The ExoMars spacecraft has been speeding on its mission towards Mars and its In-Orbit Commissioning Review milestones, thus far, have all been met.
The ExoMars spacecraft built by Thales Alenia Space as prime contractor for the European Space Agency (ESA) has successfully completed its In-Orbit Commissioning Review (IOCR),
Thales Alenia Space has analyzed the results of the Launch and Early Orbit Phase (LEOP) and commissioning operations to draw up a report submitted to ESA. The report confirms the full functionality of the spacecraft’s two constituent modules: EDM (Entry and Descent Module) and TGO (Trace Gas Orbiter). Tests on the TGO during the LEOP phase confirmed that the satellite’s temperatures are within operational limits; the propulsion subsystem (Reaction Control System RCS) is operating as expected and energy consumption is nominal. The electrical parameters (voltage and current) remain stable in relation to the results of tests on Earth.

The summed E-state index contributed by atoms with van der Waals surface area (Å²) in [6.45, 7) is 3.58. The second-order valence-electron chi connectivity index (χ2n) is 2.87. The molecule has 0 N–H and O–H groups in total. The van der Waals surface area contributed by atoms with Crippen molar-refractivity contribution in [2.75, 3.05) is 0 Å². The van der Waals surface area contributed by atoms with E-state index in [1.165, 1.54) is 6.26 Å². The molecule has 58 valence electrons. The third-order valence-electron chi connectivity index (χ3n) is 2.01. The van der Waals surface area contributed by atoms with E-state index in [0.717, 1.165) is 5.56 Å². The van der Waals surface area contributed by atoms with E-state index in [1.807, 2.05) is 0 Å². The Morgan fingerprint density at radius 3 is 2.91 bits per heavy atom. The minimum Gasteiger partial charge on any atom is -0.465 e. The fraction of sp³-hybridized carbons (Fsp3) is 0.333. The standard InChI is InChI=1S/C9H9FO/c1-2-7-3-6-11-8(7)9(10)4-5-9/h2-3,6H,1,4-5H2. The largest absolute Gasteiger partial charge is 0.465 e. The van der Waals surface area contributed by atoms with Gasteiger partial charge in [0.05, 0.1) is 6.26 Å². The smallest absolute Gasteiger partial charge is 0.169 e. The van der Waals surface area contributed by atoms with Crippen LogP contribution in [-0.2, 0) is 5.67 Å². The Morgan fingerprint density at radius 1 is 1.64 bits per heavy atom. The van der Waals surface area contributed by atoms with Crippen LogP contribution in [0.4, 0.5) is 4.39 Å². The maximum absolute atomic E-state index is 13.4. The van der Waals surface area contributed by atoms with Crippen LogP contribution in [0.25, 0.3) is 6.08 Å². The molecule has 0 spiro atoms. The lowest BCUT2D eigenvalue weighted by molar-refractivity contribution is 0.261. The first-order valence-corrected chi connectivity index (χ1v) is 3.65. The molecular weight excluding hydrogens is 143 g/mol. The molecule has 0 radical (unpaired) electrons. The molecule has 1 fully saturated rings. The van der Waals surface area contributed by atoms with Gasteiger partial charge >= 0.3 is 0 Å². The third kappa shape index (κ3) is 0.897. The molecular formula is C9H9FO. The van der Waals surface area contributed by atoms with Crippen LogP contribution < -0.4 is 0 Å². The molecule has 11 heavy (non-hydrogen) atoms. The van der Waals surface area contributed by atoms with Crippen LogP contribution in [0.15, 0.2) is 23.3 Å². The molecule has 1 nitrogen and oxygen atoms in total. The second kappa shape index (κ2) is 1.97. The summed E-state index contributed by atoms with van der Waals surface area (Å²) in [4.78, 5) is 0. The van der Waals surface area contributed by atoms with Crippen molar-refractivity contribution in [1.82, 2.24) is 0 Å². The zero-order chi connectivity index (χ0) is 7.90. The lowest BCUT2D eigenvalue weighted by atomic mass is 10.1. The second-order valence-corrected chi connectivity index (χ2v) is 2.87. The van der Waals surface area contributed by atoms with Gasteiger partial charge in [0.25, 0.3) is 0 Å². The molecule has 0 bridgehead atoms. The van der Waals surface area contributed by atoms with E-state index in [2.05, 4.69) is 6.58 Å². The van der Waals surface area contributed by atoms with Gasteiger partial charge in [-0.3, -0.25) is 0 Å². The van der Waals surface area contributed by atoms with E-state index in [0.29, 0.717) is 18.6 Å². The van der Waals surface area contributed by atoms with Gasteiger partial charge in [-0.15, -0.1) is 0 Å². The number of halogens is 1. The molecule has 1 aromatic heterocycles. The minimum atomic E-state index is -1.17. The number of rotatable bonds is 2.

“We are delighted to confirm that the spacecraft is in excellent shape, everything being proceeding on schedule and to ensure that Thales Alenia Space’s team of technicians and engineers is hard at work preparing for the spacecraft’s rendezvous with Mars on October 19, 2016,” declared Walter Cugno, Exomars Program Director at Thales Alenia Space. “We are also very proud to have earned thanks from the European Space Agency (ESA) for the excellent work performed,” he added.
While ExoMars continues its journey towards Mars, Thales Alenia Space is completing its negotiations with ESA concerning activities for the follow-on of the interplanetary cruise, Mars approach and operational phases. Thales Alenia Space has recently signed a Record of Agreement with ESA for the second mission of this program, the Rover and Surface Platform Mission, expected to take place at the end of 2020.
- Mid-June—second TGO payload and EDM check-out.
- Beginning of July—commissioning of the main TGO engine by performing a slight powered maneuver.
- July 28 - DSM (Deep Space Maneuver), to place the spacecraft into the trajectory needed for it to land on Mars.
- August 11—trajectory adjustment.
- September-October—simulation of the landing on Mars.
- October 16—EDM separates from the orbiter. October 19—TGO enters into Martian orbit, while the EDM simultaneously lands on Mars.